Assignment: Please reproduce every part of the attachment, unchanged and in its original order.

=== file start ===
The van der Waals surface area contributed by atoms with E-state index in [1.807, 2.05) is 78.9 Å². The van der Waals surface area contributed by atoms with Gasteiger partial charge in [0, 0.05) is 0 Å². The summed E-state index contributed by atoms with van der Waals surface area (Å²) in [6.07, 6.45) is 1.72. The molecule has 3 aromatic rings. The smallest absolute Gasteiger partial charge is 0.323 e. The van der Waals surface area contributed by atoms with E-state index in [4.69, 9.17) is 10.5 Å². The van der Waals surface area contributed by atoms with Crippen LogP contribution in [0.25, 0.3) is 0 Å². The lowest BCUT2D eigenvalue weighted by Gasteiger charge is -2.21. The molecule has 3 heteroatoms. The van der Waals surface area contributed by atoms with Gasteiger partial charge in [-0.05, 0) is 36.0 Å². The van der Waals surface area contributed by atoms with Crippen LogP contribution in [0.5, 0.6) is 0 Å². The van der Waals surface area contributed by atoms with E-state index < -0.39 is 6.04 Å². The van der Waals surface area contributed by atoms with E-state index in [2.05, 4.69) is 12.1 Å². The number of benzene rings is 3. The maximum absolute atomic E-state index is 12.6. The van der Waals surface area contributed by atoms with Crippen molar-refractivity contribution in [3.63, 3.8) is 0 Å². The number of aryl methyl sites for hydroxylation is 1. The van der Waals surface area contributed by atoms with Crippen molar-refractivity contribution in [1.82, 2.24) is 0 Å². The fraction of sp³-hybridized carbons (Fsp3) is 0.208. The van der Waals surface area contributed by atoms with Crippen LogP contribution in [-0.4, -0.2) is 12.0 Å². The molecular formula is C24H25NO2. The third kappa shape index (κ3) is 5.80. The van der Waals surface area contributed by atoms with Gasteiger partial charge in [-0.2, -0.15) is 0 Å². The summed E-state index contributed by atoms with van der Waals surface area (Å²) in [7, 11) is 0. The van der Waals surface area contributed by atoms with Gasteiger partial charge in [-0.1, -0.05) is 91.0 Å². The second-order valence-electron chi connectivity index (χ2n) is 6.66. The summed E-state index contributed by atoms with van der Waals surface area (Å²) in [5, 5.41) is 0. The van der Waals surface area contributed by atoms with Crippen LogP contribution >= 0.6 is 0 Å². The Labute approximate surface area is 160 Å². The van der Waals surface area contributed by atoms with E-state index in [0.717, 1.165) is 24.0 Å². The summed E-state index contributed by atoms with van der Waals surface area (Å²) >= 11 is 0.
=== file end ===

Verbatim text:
The van der Waals surface area contributed by atoms with E-state index in [1.807, 2.05) is 78.9 Å². The van der Waals surface area contributed by atoms with Gasteiger partial charge in [0, 0.05) is 0 Å². The summed E-state index contributed by atoms with van der Waals surface area (Å²) in [6.07, 6.45) is 1.72. The molecule has 3 aromatic rings. The smallest absolute Gasteiger partial charge is 0.323 e. The van der Waals surface area contributed by atoms with E-state index in [4.69, 9.17) is 10.5 Å². The van der Waals surface area contributed by atoms with Crippen LogP contribution in [0.25, 0.3) is 0 Å². The lowest BCUT2D eigenvalue weighted by Gasteiger charge is -2.21. The molecule has 3 heteroatoms. The van der Waals surface area contributed by atoms with Gasteiger partial charge in [-0.05, 0) is 36.0 Å². The van der Waals surface area contributed by atoms with Crippen LogP contribution in [0.5, 0.6) is 0 Å². The van der Waals surface area contributed by atoms with E-state index < -0.39 is 6.04 Å². The van der Waals surface area contributed by atoms with E-state index in [2.05, 4.69) is 12.1 Å². The number of benzene rings is 3. The maximum absolute atomic E-state index is 12.6. The van der Waals surface area contributed by atoms with Crippen molar-refractivity contribution in [3.63, 3.8) is 0 Å². The number of aryl methyl sites for hydroxylation is 1. The van der Waals surface area contributed by atoms with Crippen molar-refractivity contribution in [1.82, 2.24) is 0 Å². The fraction of sp³-hybridized carbons (Fsp3) is 0.208. The van der Waals surface area contributed by atoms with Crippen LogP contribution in [-0.4, -0.2) is 12.0 Å². The molecular formula is C24H25NO2. The third kappa shape index (κ3) is 5.80. The van der Waals surface area contributed by atoms with Gasteiger partial charge in [-0.2, -0.15) is 0 Å². The summed E-state index contributed by atoms with van der Waals surface area (Å²) in [7, 11) is 0. The van der Waals surface area contributed by atoms with Gasteiger partial charge in [-0.1, -0.05) is 91.0 Å². The second-order valence-electron chi connectivity index (χ2n) is 6.66. The summed E-state index contributed by atoms with van der Waals surface area (Å²) in [5, 5.41) is 0. The van der Waals surface area contributed by atoms with Crippen LogP contribution >= 0.6 is 0 Å². The Labute approximate surface area is 160 Å². The van der Waals surface area contributed by atoms with E-state index in [0.717, 1.165) is 24.0 Å². The summed E-state index contributed by atoms with van der Waals surface area (Å²) >= 11 is 0.